Alzheimer’s patients can now get treatment earlier

Alzheimer’s patients can now get treatment earlier

The Food and Drug Administration is providing a gleam of hope for people at risk for Alzheimer’s disease (AD). Newly proposed regulations published in the New England Journal of Medicine, will allow people who are in the earliest stages of the disease the chance to begin drug therapy even if they aren’t showing any obvious signs yet.

Normally, Alzheimer’s patients are further into the progression of the disease before having access to new medications or current drugs that may help their symptoms.

“It is important we try to diagnose neurodegenerative diseases earlier through better technology and awareness of the disease state,” says Dr. Timothy Mikesell, neurologist with Advocate Medical Group in Park Ridge, Ill.

“When medications that do alter the course of the disease are discovered we hopefully will be able to implement treatment at a very early stage.”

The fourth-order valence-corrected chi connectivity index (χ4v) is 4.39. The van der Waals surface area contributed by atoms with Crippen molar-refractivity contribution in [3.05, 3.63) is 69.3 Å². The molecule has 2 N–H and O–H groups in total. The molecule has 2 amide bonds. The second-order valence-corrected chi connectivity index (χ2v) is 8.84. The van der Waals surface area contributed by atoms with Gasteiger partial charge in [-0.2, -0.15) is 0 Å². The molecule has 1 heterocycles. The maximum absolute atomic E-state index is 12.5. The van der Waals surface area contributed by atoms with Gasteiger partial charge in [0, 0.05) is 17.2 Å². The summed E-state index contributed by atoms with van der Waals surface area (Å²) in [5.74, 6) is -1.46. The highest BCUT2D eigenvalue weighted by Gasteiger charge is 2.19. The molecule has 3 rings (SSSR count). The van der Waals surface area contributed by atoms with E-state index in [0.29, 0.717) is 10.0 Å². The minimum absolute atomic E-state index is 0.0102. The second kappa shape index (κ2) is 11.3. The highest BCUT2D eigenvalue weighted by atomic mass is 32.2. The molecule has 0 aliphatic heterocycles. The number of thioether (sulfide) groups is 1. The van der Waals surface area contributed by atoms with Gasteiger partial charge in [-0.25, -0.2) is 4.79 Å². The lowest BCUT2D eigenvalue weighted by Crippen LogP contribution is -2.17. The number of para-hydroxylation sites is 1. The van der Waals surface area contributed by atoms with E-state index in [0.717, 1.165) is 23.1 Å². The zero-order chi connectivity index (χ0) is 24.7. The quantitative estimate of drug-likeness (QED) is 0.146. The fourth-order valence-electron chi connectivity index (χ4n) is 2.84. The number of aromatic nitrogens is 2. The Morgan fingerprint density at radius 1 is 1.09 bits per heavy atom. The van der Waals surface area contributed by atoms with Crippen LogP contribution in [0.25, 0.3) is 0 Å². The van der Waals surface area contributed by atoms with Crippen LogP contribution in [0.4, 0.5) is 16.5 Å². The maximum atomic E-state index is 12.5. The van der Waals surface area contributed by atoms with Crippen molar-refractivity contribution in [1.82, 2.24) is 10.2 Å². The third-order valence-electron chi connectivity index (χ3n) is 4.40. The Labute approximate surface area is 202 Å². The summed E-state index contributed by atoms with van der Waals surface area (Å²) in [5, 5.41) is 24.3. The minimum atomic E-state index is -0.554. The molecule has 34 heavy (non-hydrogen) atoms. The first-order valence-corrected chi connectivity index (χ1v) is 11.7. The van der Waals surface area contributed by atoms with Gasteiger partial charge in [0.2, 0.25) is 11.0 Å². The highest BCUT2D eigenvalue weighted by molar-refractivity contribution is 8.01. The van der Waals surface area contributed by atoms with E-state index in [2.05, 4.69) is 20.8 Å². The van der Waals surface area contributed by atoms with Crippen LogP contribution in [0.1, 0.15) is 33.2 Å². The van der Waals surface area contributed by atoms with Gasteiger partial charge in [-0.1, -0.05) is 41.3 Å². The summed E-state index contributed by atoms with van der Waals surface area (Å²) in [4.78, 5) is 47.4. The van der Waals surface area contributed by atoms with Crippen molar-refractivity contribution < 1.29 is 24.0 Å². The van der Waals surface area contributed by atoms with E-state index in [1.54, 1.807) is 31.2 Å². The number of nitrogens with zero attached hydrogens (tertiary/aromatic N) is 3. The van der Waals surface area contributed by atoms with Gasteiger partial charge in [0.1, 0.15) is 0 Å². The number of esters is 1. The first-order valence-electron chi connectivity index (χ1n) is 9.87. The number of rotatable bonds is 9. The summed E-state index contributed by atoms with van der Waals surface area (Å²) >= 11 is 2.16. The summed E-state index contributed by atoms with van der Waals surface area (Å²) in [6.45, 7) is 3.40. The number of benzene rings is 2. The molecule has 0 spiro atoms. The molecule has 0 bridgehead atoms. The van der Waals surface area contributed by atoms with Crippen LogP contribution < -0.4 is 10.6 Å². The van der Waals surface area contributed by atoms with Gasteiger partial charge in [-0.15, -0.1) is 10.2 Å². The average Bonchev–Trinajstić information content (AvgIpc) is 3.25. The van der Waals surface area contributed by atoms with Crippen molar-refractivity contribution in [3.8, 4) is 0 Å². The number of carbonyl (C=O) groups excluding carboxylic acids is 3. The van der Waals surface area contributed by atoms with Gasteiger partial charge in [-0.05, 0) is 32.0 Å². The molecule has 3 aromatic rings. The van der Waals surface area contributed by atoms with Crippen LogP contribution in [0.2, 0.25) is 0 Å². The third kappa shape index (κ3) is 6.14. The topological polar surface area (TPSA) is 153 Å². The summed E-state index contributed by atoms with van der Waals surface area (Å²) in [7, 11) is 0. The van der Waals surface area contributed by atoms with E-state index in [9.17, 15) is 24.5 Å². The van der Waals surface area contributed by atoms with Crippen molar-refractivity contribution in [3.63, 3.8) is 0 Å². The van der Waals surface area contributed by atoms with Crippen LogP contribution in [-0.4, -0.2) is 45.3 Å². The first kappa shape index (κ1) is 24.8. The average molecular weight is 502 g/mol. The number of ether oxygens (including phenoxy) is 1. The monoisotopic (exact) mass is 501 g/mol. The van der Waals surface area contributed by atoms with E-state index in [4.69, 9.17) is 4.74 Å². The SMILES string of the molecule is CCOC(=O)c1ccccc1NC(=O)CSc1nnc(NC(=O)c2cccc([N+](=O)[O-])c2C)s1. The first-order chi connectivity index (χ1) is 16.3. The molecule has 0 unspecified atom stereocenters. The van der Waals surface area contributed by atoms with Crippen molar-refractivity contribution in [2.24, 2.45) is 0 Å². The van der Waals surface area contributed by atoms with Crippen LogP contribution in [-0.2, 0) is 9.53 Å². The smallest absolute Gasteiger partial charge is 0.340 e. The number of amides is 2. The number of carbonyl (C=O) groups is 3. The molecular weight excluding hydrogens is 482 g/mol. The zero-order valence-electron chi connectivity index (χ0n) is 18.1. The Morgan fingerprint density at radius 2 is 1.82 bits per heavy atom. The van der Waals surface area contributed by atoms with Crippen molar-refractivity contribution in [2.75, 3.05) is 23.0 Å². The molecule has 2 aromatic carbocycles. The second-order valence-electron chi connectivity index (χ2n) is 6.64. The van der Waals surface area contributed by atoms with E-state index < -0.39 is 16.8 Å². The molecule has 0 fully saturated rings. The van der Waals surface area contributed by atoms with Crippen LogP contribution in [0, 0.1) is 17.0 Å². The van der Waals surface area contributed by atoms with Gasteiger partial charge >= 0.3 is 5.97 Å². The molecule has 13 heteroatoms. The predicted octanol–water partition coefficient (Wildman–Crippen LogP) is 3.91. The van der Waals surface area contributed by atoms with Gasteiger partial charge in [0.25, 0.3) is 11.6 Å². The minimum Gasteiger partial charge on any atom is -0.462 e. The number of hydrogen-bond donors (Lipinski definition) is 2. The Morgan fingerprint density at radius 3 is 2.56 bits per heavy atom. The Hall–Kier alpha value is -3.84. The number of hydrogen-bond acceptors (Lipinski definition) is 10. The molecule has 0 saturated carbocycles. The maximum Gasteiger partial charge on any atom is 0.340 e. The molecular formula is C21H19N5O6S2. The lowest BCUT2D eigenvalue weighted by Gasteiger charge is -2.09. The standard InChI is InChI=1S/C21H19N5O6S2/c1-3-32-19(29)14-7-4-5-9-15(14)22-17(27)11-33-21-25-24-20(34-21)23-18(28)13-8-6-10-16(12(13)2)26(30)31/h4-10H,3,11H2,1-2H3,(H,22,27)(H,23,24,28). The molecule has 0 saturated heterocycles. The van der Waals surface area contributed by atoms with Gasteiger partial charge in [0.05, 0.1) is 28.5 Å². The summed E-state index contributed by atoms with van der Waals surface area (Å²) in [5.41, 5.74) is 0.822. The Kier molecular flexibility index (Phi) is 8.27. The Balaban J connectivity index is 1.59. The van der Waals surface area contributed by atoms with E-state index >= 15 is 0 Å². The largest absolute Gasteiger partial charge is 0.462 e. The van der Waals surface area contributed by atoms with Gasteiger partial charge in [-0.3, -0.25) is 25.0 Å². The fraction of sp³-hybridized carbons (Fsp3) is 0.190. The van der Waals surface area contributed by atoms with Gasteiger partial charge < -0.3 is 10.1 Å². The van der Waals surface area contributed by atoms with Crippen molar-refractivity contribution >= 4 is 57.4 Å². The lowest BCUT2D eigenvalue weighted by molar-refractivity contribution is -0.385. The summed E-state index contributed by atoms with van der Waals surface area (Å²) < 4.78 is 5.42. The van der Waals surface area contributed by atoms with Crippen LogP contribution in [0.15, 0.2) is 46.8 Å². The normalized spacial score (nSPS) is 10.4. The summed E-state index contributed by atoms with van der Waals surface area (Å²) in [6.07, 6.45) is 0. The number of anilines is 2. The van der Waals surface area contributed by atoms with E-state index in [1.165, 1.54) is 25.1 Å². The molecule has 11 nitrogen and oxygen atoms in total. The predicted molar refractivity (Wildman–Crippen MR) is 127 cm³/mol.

Sue Durkin, geriatric nurse at Advocate Good Samaritan Hospital in Downers Grove, Ill. says she welcomes any help in the fight against Alzheimer’s. Getting to the disease earlier could be an advantage.

“Oftentimes the disease is not even treated until daily functions are overtly affected,” Durkin says. “Dementia and cognitive disorders are generally being treated very late in the disease process.”

Durkin hopes that coordinating non-invasive ways of detecting Alzheimer’s combined with early medication therapies will offer better outcomes for patients.

“If all ethical considerations and specific guidelines are put into place before the drugs are approved, then it could help patients tremendously in taking a proactive approach to prevent a devastating disease process,” Durkin says.

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About the Author

Sarah Scroggins
Sarah Scroggins

Sarah Scroggins, health enews contributor, is the director of social media at Advocate Health Care and Aurora Health Care. She has a BA and MA in Communications. When not on social media, she loves reading a good book (or audiobook), watching the latest Netflix series and teaching a college night class.